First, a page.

Individual resilience vital for Army mission success

Resilience is the ability to bounce back in the face of adversity … it’s mental toughness.

Webster defines resilience as, “the capability of a strained body to recover its size and shape after deformation caused especially by compressive stress” and “an ability to recover from or adjust easily to misfortune or change.”

The strength of our nation is only as strong as the Soldiers, families and civilians who courageously support and defend it.

Over the last eight years, more than one million Soldiers have deployed to combat, more than 3,900 Soldiers have sacrificed their lives, and more than 25,000 have been wounded in service to our country.

In addition, Army units and families across the globe are relocating in compliance with the Base Realignment and Closure Law.

To remain strong in this dynamic environment, leaders must proactively maintain and develop resiliency programs and services to enable the total Army community (Soldiers, civilians, families and retirees) to maintain healthy relationships and happy lives.

Our approach to supporting resiliency in the Army community is to enhance individuals’ ability to adapt to stress by supporting, maintaining and developing programs and services that promote total wellness.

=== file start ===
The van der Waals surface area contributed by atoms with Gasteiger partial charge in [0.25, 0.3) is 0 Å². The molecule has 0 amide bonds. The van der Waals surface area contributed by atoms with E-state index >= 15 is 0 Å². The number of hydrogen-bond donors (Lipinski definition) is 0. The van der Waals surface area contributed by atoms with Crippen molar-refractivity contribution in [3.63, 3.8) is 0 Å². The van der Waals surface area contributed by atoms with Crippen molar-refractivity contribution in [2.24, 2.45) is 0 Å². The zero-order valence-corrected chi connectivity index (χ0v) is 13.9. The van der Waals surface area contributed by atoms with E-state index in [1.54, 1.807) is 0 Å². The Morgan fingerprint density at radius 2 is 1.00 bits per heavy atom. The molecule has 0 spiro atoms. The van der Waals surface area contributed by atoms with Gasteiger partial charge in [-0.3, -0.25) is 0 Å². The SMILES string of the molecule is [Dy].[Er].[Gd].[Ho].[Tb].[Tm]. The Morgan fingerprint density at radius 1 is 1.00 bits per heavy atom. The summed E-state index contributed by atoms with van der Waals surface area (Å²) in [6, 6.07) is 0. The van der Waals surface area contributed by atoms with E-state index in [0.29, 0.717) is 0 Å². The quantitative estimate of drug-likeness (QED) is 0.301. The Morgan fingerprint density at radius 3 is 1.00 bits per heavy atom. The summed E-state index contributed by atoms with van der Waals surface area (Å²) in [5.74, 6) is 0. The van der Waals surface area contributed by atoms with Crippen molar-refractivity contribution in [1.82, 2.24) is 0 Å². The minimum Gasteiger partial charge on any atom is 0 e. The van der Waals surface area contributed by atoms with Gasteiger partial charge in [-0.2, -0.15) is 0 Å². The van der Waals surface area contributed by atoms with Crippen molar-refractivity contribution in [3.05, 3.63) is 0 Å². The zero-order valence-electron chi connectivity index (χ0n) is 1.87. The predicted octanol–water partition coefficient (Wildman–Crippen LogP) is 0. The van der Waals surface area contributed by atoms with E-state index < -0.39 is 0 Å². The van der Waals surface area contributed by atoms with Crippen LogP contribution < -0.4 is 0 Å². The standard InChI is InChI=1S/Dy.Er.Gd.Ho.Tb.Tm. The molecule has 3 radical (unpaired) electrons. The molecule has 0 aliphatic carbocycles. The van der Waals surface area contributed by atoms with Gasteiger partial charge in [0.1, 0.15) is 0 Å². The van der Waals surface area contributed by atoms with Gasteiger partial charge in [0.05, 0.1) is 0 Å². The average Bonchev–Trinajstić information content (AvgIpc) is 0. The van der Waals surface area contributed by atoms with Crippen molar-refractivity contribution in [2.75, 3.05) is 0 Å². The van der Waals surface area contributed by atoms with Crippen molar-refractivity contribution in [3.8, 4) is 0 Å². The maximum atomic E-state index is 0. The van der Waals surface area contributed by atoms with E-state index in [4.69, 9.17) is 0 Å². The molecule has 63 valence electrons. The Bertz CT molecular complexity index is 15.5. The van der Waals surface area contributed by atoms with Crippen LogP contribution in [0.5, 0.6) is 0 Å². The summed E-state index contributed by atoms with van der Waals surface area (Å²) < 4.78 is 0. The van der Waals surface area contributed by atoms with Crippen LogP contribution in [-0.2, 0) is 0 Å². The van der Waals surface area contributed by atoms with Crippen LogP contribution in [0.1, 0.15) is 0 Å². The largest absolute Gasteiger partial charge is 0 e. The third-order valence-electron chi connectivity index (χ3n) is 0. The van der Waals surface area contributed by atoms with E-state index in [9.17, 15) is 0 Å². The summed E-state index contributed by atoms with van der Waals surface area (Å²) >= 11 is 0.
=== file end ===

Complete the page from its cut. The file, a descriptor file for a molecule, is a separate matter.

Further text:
We will use the Public Health Model of assessment, education, intervention and treatment to integrate and deliver services.

By applying this model before a crisis happens, we will be better able to keep the Army community strong in all dimensions of resiliency.

I am convinced that the Army spends too much time fixing Soldiers after they break, evidenced by the rise in suicide and substance abuse rates. We should be spending our time, energy and resources to make the Army community resilient, to prevent them from breaking.

Individuals must be fit mentally, physically and spiritually to achieve optimum resilience.

The installation management community will provide the best care, support and services for the Army community through initiatives including the Army Family Action Plan, Army Family Covenant, Army Community Covenants, the Installation Management Campaign Plan and the Comprehensive Soldier Fitness Program.
When I was the senior commander at Fort Hood, Texas, I built a Resiliency Campus to enable the Army community to become resilient before and during deployments, and to solve many other challenges.

Other IMCOM garrisons are also focusing on resilience.

Fort Bliss, Texas, has a Restoration and Resilience Center that offers a Warrior Resilience Program and a Family Resilience Program.

Fort Jackson, S.C., is opening a Master Resilience Training school to equip leaders to teach coping skills.

At Fort Campbell, Ky., the Family Resiliency Council has teamed up with key organizations to be one of the first installations to publish an online resource guide.
The strain of multiple deployments and other stress factors may continue into the future.

I challenge leaders and personnel throughout the Army community to think of new ideas to enhance installation resiliency initiatives and send them to installation leadership or myself.

I also challenge each of you to take advantage of existing programs and services in your community to remain mentally, physically and spiritually fit.